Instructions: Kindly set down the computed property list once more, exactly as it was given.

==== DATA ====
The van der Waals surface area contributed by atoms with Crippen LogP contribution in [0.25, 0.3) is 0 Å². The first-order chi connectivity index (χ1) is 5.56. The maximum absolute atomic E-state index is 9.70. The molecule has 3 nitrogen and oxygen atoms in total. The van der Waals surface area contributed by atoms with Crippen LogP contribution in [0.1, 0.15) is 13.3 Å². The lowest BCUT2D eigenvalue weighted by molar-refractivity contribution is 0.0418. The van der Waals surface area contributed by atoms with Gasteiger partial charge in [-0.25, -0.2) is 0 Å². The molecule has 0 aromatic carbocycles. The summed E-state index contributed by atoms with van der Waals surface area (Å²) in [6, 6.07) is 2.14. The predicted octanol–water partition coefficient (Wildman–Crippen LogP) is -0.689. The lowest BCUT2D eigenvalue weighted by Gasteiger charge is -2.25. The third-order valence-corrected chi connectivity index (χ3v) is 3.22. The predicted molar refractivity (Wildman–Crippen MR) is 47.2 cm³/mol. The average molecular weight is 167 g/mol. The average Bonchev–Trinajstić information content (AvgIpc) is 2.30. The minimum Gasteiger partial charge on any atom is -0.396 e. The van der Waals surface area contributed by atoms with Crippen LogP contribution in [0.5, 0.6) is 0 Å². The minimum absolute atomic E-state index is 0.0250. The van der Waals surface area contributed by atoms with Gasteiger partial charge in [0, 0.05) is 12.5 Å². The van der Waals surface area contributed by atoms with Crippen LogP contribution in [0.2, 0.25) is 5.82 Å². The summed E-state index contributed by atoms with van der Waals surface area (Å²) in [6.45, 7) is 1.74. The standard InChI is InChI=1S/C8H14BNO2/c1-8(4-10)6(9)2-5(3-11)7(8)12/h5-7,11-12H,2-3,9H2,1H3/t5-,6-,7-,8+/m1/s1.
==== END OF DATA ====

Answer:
The van der Waals surface area contributed by atoms with Crippen LogP contribution in [0.25, 0.3) is 0 Å². The first-order chi connectivity index (χ1) is 5.56. The maximum absolute atomic E-state index is 9.70. The molecule has 3 nitrogen and oxygen atoms in total. The van der Waals surface area contributed by atoms with Crippen LogP contribution in [0.1, 0.15) is 13.3 Å². The lowest BCUT2D eigenvalue weighted by molar-refractivity contribution is 0.0418. The van der Waals surface area contributed by atoms with Gasteiger partial charge in [-0.25, -0.2) is 0 Å². The molecule has 0 aromatic carbocycles. The summed E-state index contributed by atoms with van der Waals surface area (Å²) in [6, 6.07) is 2.14. The predicted octanol–water partition coefficient (Wildman–Crippen LogP) is -0.689. The lowest BCUT2D eigenvalue weighted by Gasteiger charge is -2.25. The third-order valence-corrected chi connectivity index (χ3v) is 3.22. The predicted molar refractivity (Wildman–Crippen MR) is 47.2 cm³/mol. The average molecular weight is 167 g/mol. The average Bonchev–Trinajstić information content (AvgIpc) is 2.30. The minimum Gasteiger partial charge on any atom is -0.396 e. The van der Waals surface area contributed by atoms with Crippen LogP contribution in [0.5, 0.6) is 0 Å². The minimum absolute atomic E-state index is 0.0250. The van der Waals surface area contributed by atoms with Gasteiger partial charge in [0, 0.05) is 12.5 Å². The van der Waals surface area contributed by atoms with Crippen LogP contribution in [0.2, 0.25) is 5.82 Å². The summed E-state index contributed by atoms with van der Waals surface area (Å²) in [6.45, 7) is 1.74. The standard InChI is InChI=1S/C8H14BNO2/c1-8(4-10)6(9)2-5(3-11)7(8)12/h5-7,11-12H,2-3,9H2,1H3/t5-,6-,7-,8+/m1/s1.